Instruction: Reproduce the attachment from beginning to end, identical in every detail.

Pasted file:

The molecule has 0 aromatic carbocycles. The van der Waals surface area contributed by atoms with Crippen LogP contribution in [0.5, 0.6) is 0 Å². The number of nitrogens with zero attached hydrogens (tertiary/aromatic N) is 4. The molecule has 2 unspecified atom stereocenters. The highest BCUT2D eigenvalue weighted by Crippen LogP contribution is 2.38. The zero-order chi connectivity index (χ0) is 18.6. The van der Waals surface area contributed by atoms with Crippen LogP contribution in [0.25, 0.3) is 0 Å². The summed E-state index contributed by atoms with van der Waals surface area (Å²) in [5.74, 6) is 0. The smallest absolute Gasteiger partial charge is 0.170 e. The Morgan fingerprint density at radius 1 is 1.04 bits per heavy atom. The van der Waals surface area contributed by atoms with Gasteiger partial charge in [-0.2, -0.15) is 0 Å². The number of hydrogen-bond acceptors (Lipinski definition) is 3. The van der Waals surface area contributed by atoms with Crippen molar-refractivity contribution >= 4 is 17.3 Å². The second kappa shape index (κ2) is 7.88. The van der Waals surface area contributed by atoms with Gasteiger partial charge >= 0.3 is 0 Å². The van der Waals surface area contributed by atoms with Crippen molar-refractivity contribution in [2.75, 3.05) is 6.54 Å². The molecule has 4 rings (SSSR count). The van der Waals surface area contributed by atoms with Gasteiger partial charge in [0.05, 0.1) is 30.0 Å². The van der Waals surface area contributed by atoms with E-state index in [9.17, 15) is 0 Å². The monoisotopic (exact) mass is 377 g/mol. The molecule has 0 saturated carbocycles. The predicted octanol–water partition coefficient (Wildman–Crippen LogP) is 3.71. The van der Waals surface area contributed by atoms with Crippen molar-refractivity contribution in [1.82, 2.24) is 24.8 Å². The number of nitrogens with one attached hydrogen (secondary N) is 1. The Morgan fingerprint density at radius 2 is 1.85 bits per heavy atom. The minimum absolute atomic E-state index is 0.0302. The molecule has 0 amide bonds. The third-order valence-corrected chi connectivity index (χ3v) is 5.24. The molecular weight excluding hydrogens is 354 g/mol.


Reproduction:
The molecule has 0 aromatic carbocycles. The van der Waals surface area contributed by atoms with Crippen LogP contribution in [0.5, 0.6) is 0 Å². The number of nitrogens with zero attached hydrogens (tertiary/aromatic N) is 4. The molecule has 2 unspecified atom stereocenters. The highest BCUT2D eigenvalue weighted by Crippen LogP contribution is 2.38. The zero-order chi connectivity index (χ0) is 18.6. The van der Waals surface area contributed by atoms with Crippen LogP contribution in [0.25, 0.3) is 0 Å². The summed E-state index contributed by atoms with van der Waals surface area (Å²) in [5.74, 6) is 0. The smallest absolute Gasteiger partial charge is 0.170 e. The Morgan fingerprint density at radius 1 is 1.04 bits per heavy atom. The van der Waals surface area contributed by atoms with Gasteiger partial charge in [-0.2, -0.15) is 0 Å². The number of hydrogen-bond acceptors (Lipinski definition) is 3. The van der Waals surface area contributed by atoms with Crippen molar-refractivity contribution >= 4 is 17.3 Å². The second kappa shape index (κ2) is 7.88. The van der Waals surface area contributed by atoms with Gasteiger partial charge >= 0.3 is 0 Å². The van der Waals surface area contributed by atoms with Crippen molar-refractivity contribution in [2.75, 3.05) is 6.54 Å². The molecule has 4 rings (SSSR count). The van der Waals surface area contributed by atoms with Gasteiger partial charge in [0.05, 0.1) is 30.0 Å². The van der Waals surface area contributed by atoms with E-state index in [9.17, 15) is 0 Å². The monoisotopic (exact) mass is 377 g/mol. The molecule has 0 saturated carbocycles. The predicted octanol–water partition coefficient (Wildman–Crippen LogP) is 3.71. The van der Waals surface area contributed by atoms with Crippen molar-refractivity contribution in [1.82, 2.24) is 24.8 Å². The number of nitrogens with one attached hydrogen (secondary N) is 1. The Morgan fingerprint density at radius 2 is 1.85 bits per heavy atom. The minimum absolute atomic E-state index is 0.0302. The molecule has 0 amide bonds. The third-order valence-corrected chi connectivity index (χ3v) is 5.24. The molecular weight excluding hydrogens is 354 g/mol.